It is no secret that the sport of pickleball has absolutely exploded in popularity within the U.S. over the last 10 years, and even more so since the pandemic in 2020. While one of pickleball’s many strengths is its ability to be played by those of older age, the younger generations are equally excited to learn a new sport and grow in their skills. Whether it’s the physical activity, the competition, or simply the social aspect, kids of all ages are quickly latching onto the game of pickleball.
This is exactly why the Rec-Plex in St. Peters, Missouri is hosting its first ever youth pickleball clinic this fall. Held on five consecutive Saturday morning at the recreation center, this youth clinic will serve as an entry point for kids ages 8 to 15 years old and provide participants with the opportunity to learn the basics of pickleball in a non-competitive environment. James Boyd, the Recreation Superintendent at the Rec-Plex, says participants “can expect to learn the basics of the game, such as proper [form], how to keep score, [and] serving methods.” Learning these skills will leave kids in a great position to then be able to participate in open play or continue to advance their skills and compete at youth tournaments. Offering kids the opportunity to learn rudimentary pickleball skills in a non-competitive environment will help give them confidence to continue playing the game outside of a structured clinic.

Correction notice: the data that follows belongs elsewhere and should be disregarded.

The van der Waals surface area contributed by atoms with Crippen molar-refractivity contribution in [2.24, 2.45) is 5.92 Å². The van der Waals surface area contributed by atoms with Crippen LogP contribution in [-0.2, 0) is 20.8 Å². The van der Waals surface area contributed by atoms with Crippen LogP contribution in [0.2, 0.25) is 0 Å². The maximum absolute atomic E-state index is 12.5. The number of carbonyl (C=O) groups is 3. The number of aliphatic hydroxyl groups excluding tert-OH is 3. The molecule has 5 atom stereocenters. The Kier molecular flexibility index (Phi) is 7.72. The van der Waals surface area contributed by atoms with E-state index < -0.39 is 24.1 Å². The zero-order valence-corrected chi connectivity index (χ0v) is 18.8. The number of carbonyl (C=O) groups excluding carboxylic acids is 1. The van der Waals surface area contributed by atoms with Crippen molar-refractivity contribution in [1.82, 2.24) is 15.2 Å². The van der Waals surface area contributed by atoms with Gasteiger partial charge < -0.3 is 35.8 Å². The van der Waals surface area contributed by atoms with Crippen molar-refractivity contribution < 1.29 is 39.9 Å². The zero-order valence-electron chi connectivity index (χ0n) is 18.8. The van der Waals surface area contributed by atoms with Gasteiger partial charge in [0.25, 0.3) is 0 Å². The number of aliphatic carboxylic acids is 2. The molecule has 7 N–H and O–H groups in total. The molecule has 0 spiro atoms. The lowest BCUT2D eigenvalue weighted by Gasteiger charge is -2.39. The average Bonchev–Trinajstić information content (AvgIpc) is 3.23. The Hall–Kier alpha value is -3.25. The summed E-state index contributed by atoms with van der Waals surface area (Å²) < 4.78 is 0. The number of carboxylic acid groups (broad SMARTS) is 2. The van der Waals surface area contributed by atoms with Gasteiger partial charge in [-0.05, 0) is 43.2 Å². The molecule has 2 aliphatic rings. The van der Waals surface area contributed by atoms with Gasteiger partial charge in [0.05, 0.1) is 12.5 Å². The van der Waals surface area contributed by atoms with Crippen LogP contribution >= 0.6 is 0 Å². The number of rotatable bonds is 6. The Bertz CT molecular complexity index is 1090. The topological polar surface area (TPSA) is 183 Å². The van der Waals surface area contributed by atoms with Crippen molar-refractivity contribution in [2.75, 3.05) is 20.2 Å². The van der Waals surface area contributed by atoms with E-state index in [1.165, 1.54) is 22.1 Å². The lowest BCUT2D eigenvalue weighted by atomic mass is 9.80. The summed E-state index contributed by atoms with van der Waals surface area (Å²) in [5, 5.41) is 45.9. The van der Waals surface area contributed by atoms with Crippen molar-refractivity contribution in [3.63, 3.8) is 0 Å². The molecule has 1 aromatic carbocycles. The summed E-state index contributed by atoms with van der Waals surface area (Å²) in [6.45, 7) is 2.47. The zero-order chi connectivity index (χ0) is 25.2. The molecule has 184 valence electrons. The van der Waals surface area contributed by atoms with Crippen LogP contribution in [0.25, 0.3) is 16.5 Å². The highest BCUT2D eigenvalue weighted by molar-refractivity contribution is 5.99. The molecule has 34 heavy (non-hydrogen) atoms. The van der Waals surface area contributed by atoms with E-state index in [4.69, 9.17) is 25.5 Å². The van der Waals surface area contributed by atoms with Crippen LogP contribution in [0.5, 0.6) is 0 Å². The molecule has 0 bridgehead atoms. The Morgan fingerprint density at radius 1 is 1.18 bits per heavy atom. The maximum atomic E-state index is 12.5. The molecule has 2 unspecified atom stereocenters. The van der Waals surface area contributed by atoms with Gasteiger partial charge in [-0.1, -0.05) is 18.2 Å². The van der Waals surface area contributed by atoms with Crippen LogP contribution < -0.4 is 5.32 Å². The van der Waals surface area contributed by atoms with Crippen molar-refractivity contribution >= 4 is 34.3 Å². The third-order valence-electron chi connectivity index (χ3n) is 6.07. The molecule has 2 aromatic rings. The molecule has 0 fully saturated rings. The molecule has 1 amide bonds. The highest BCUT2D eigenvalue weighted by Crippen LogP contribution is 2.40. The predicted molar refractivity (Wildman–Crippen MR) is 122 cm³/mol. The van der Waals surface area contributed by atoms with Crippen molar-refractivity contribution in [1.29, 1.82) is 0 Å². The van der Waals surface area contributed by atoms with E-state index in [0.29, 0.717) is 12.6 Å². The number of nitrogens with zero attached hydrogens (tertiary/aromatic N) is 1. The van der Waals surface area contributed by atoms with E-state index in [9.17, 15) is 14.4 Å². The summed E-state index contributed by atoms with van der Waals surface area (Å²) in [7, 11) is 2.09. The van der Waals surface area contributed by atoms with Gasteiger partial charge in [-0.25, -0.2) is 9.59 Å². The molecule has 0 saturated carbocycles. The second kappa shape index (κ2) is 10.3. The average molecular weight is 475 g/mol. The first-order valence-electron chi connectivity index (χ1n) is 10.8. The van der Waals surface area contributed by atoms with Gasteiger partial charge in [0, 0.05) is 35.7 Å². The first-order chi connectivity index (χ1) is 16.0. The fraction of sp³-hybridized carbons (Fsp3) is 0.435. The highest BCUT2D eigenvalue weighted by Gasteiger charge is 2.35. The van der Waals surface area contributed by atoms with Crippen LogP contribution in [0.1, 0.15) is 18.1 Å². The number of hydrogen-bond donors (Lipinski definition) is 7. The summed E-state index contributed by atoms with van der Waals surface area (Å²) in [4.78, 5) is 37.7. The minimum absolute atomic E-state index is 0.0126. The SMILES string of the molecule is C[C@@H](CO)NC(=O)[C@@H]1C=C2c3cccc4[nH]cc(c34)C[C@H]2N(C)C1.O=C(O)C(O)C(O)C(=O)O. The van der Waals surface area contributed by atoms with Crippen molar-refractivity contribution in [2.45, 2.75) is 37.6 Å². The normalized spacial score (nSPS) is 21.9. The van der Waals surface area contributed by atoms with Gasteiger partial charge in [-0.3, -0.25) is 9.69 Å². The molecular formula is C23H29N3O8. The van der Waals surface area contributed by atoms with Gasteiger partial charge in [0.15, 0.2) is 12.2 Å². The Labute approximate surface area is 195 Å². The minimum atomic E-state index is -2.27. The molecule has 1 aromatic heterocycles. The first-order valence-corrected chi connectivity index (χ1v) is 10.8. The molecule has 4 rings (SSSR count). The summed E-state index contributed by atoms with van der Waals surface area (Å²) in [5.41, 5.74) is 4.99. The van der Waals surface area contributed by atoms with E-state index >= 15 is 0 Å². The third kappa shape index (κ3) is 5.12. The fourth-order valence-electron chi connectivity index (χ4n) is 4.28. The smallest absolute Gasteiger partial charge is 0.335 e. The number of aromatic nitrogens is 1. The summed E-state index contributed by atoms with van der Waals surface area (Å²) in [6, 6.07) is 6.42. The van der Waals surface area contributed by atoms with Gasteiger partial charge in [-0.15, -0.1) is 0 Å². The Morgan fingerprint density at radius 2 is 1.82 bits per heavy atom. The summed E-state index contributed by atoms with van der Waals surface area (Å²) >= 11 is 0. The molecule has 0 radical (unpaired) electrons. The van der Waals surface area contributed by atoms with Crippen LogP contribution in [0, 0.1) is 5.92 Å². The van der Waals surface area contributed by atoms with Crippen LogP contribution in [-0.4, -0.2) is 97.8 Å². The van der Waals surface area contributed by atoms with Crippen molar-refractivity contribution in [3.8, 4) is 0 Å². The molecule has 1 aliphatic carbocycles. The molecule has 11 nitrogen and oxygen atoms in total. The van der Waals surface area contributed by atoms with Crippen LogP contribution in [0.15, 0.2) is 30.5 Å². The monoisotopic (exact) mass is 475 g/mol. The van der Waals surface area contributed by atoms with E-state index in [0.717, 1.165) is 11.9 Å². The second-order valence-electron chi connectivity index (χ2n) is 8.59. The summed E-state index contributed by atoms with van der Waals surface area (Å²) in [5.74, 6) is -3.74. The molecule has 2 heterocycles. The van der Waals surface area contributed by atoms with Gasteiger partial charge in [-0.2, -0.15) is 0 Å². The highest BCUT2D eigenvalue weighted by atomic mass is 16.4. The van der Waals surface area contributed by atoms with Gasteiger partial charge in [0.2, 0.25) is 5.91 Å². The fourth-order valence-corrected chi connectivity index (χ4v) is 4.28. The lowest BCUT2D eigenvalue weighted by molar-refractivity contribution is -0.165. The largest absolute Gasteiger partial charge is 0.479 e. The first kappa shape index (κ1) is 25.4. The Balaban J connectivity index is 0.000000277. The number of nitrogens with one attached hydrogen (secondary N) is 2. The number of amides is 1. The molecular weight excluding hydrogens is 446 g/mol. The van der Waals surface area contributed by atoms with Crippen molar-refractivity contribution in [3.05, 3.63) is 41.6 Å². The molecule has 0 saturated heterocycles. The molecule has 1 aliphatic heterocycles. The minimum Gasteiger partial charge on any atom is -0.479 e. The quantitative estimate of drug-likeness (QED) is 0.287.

When considering hosting this youth clinic, Boyd noted that the Rec-Plex’s “open play pickleball hours [had] been attracting younger players, [so he] wanted to offer an entry level clinic to teach the younger generation the basics of the game.” As a recreation center’s open play consistently fills up, it can be a good sign that the community is hungry for more structured pickleball play and lessons. For the younger generation especially, it can be important for them to have an outlet to learn pickleball since most schools currently do not offer pickleball as a sport.
One key feature of the Rec-Plex’s youth pickle clinic will be the element of fun. Boyd says the clinic days will incorporate “learning skills through fun, interactive games along with match play.” While drills and repetition are important for growth in any skill, kids generally need enough freeplay within the structured time to keep them engaged in what they are doing. Including match play in the clinics will allow kids who are new to the game of pickleball to see how a typical game is carried out and what challenges might arise throughout the match.
As far as instructors go, Boyd looks for three key things when selecting instructors for the youth clinic: energy, experience, and passion for the game. These three characteristics come together to form a well-rounded pickleball instructor that is especially equipped at passing on a love for the game to the next generation. One of the most important things a participant can take away from any youth pickleball clinic is a passion for this unique game. The Rec-Plex’s youth pickleball clinic will begin in early November and conclude in early December, giving participants just enough time to develop a solid appetite for the game.